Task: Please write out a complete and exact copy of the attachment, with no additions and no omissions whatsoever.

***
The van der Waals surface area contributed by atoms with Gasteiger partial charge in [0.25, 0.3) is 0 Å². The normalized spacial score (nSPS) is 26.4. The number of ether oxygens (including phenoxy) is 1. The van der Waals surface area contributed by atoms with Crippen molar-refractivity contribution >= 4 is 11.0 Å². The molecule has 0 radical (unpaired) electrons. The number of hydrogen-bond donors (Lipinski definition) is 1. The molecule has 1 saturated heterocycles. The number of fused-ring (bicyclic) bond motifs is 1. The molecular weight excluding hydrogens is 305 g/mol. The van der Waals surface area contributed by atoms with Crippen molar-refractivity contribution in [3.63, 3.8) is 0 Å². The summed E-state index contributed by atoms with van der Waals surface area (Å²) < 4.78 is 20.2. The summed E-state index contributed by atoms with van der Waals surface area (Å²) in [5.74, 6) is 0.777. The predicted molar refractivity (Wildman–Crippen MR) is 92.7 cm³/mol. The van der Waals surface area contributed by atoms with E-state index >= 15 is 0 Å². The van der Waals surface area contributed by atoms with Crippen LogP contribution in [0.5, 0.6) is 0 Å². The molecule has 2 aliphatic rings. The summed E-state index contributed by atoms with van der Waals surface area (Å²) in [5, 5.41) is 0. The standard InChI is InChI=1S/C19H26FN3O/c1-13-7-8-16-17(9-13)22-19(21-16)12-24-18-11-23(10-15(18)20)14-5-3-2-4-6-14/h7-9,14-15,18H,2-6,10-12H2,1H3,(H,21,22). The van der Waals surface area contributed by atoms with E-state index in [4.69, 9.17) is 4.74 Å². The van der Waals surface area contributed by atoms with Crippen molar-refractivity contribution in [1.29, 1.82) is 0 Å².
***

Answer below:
The van der Waals surface area contributed by atoms with Gasteiger partial charge in [0.25, 0.3) is 0 Å². The normalized spacial score (nSPS) is 26.4. The number of ether oxygens (including phenoxy) is 1. The van der Waals surface area contributed by atoms with Crippen molar-refractivity contribution >= 4 is 11.0 Å². The molecule has 0 radical (unpaired) electrons. The number of hydrogen-bond donors (Lipinski definition) is 1. The molecule has 1 saturated heterocycles. The number of fused-ring (bicyclic) bond motifs is 1. The molecular weight excluding hydrogens is 305 g/mol. The van der Waals surface area contributed by atoms with Crippen molar-refractivity contribution in [3.63, 3.8) is 0 Å². The summed E-state index contributed by atoms with van der Waals surface area (Å²) < 4.78 is 20.2. The summed E-state index contributed by atoms with van der Waals surface area (Å²) in [5.74, 6) is 0.777. The predicted molar refractivity (Wildman–Crippen MR) is 92.7 cm³/mol. The van der Waals surface area contributed by atoms with E-state index >= 15 is 0 Å². The van der Waals surface area contributed by atoms with Crippen LogP contribution in [0.5, 0.6) is 0 Å². The molecule has 2 aliphatic rings. The summed E-state index contributed by atoms with van der Waals surface area (Å²) in [5, 5.41) is 0. The standard InChI is InChI=1S/C19H26FN3O/c1-13-7-8-16-17(9-13)22-19(21-16)12-24-18-11-23(10-15(18)20)14-5-3-2-4-6-14/h7-9,14-15,18H,2-6,10-12H2,1H3,(H,21,22). The van der Waals surface area contributed by atoms with E-state index in [4.69, 9.17) is 4.74 Å². The van der Waals surface area contributed by atoms with Crippen molar-refractivity contribution in [1.29, 1.82) is 0 Å².